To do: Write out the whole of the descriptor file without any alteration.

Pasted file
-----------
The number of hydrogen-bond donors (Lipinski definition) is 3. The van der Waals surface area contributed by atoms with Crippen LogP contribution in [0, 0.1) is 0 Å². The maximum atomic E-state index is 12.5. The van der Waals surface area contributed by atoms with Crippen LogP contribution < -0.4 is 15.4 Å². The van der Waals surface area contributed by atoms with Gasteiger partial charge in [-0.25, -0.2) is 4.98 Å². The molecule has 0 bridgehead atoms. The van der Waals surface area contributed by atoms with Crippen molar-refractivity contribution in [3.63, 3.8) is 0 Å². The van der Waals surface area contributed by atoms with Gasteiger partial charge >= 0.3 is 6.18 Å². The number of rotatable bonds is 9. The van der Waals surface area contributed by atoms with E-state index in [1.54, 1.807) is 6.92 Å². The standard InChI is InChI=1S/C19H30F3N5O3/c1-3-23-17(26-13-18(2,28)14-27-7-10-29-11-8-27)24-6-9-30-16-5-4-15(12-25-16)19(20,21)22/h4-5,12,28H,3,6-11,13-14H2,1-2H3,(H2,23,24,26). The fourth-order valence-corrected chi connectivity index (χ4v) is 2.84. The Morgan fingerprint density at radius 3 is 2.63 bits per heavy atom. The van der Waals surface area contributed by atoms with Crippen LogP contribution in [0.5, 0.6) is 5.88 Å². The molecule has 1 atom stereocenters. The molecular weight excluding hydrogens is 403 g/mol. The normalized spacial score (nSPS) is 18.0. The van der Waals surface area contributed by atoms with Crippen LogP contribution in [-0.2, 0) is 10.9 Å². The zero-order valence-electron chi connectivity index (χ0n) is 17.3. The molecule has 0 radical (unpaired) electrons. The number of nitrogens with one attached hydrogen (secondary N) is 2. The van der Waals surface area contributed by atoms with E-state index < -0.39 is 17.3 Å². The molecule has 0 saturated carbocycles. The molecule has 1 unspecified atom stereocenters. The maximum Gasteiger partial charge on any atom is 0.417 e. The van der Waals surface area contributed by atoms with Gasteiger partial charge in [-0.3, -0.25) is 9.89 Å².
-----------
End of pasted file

The number of hydrogen-bond donors (Lipinski definition) is 3. The van der Waals surface area contributed by atoms with Crippen LogP contribution in [0, 0.1) is 0 Å². The maximum atomic E-state index is 12.5. The van der Waals surface area contributed by atoms with Crippen LogP contribution < -0.4 is 15.4 Å². The van der Waals surface area contributed by atoms with Gasteiger partial charge in [-0.25, -0.2) is 4.98 Å². The molecule has 0 bridgehead atoms. The van der Waals surface area contributed by atoms with Crippen molar-refractivity contribution in [3.63, 3.8) is 0 Å². The van der Waals surface area contributed by atoms with Gasteiger partial charge >= 0.3 is 6.18 Å². The number of rotatable bonds is 9. The van der Waals surface area contributed by atoms with E-state index in [1.54, 1.807) is 6.92 Å². The standard InChI is InChI=1S/C19H30F3N5O3/c1-3-23-17(26-13-18(2,28)14-27-7-10-29-11-8-27)24-6-9-30-16-5-4-15(12-25-16)19(20,21)22/h4-5,12,28H,3,6-11,13-14H2,1-2H3,(H2,23,24,26). The fourth-order valence-corrected chi connectivity index (χ4v) is 2.84. The Morgan fingerprint density at radius 3 is 2.63 bits per heavy atom. The van der Waals surface area contributed by atoms with Crippen LogP contribution in [0.5, 0.6) is 5.88 Å². The molecule has 1 atom stereocenters. The molecular weight excluding hydrogens is 403 g/mol. The normalized spacial score (nSPS) is 18.0. The van der Waals surface area contributed by atoms with Crippen LogP contribution in [-0.2, 0) is 10.9 Å². The zero-order valence-electron chi connectivity index (χ0n) is 17.3. The molecule has 0 radical (unpaired) electrons. The number of nitrogens with one attached hydrogen (secondary N) is 2. The van der Waals surface area contributed by atoms with E-state index < -0.39 is 17.3 Å². The molecule has 0 saturated carbocycles. The molecule has 1 unspecified atom stereocenters. The maximum Gasteiger partial charge on any atom is 0.417 e. The van der Waals surface area contributed by atoms with Gasteiger partial charge in [-0.3, -0.25) is 9.89 Å².